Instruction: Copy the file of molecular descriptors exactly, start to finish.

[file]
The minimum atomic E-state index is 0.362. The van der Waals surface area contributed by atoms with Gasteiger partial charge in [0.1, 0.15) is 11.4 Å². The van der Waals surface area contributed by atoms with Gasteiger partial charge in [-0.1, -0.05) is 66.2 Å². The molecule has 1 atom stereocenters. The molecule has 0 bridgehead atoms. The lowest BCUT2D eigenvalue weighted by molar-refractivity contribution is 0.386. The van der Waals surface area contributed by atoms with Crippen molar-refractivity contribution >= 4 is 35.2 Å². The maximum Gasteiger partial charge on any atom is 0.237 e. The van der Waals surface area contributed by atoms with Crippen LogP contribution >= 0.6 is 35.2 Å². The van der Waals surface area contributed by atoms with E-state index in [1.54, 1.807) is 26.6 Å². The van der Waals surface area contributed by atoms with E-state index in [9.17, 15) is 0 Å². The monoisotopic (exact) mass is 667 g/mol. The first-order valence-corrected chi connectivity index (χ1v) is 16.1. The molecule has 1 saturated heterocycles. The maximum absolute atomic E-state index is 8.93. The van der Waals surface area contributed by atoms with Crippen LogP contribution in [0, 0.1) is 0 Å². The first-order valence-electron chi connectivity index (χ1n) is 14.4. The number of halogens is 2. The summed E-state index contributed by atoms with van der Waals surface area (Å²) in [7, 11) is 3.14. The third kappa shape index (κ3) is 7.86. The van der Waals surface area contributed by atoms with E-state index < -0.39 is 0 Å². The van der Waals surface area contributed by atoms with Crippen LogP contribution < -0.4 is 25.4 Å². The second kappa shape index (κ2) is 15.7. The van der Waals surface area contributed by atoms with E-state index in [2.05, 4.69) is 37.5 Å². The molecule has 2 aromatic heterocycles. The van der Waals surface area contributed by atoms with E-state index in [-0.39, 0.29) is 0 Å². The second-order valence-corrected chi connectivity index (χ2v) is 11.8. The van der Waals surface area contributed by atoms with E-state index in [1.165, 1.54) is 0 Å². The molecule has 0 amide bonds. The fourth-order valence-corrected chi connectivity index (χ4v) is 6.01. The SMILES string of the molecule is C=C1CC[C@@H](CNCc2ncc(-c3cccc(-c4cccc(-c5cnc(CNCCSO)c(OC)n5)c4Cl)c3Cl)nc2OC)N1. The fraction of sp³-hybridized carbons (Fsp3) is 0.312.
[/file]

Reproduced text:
The minimum atomic E-state index is 0.362. The van der Waals surface area contributed by atoms with Gasteiger partial charge in [0.1, 0.15) is 11.4 Å². The van der Waals surface area contributed by atoms with Gasteiger partial charge in [-0.1, -0.05) is 66.2 Å². The molecule has 1 atom stereocenters. The molecule has 0 bridgehead atoms. The lowest BCUT2D eigenvalue weighted by molar-refractivity contribution is 0.386. The van der Waals surface area contributed by atoms with Crippen molar-refractivity contribution >= 4 is 35.2 Å². The maximum Gasteiger partial charge on any atom is 0.237 e. The van der Waals surface area contributed by atoms with Crippen LogP contribution >= 0.6 is 35.2 Å². The van der Waals surface area contributed by atoms with E-state index in [1.54, 1.807) is 26.6 Å². The van der Waals surface area contributed by atoms with E-state index in [9.17, 15) is 0 Å². The monoisotopic (exact) mass is 667 g/mol. The first-order valence-corrected chi connectivity index (χ1v) is 16.1. The molecule has 1 saturated heterocycles. The maximum absolute atomic E-state index is 8.93. The van der Waals surface area contributed by atoms with Crippen LogP contribution in [0, 0.1) is 0 Å². The first-order valence-electron chi connectivity index (χ1n) is 14.4. The number of halogens is 2. The summed E-state index contributed by atoms with van der Waals surface area (Å²) in [7, 11) is 3.14. The third kappa shape index (κ3) is 7.86. The van der Waals surface area contributed by atoms with E-state index < -0.39 is 0 Å². The van der Waals surface area contributed by atoms with Crippen LogP contribution < -0.4 is 25.4 Å². The second kappa shape index (κ2) is 15.7. The van der Waals surface area contributed by atoms with E-state index in [2.05, 4.69) is 37.5 Å². The molecule has 2 aromatic heterocycles. The van der Waals surface area contributed by atoms with E-state index in [-0.39, 0.29) is 0 Å². The second-order valence-corrected chi connectivity index (χ2v) is 11.8. The van der Waals surface area contributed by atoms with E-state index in [1.165, 1.54) is 0 Å². The molecule has 0 amide bonds. The fourth-order valence-corrected chi connectivity index (χ4v) is 6.01. The SMILES string of the molecule is C=C1CC[C@@H](CNCc2ncc(-c3cccc(-c4cccc(-c5cnc(CNCCSO)c(OC)n5)c4Cl)c3Cl)nc2OC)N1. The fraction of sp³-hybridized carbons (Fsp3) is 0.312.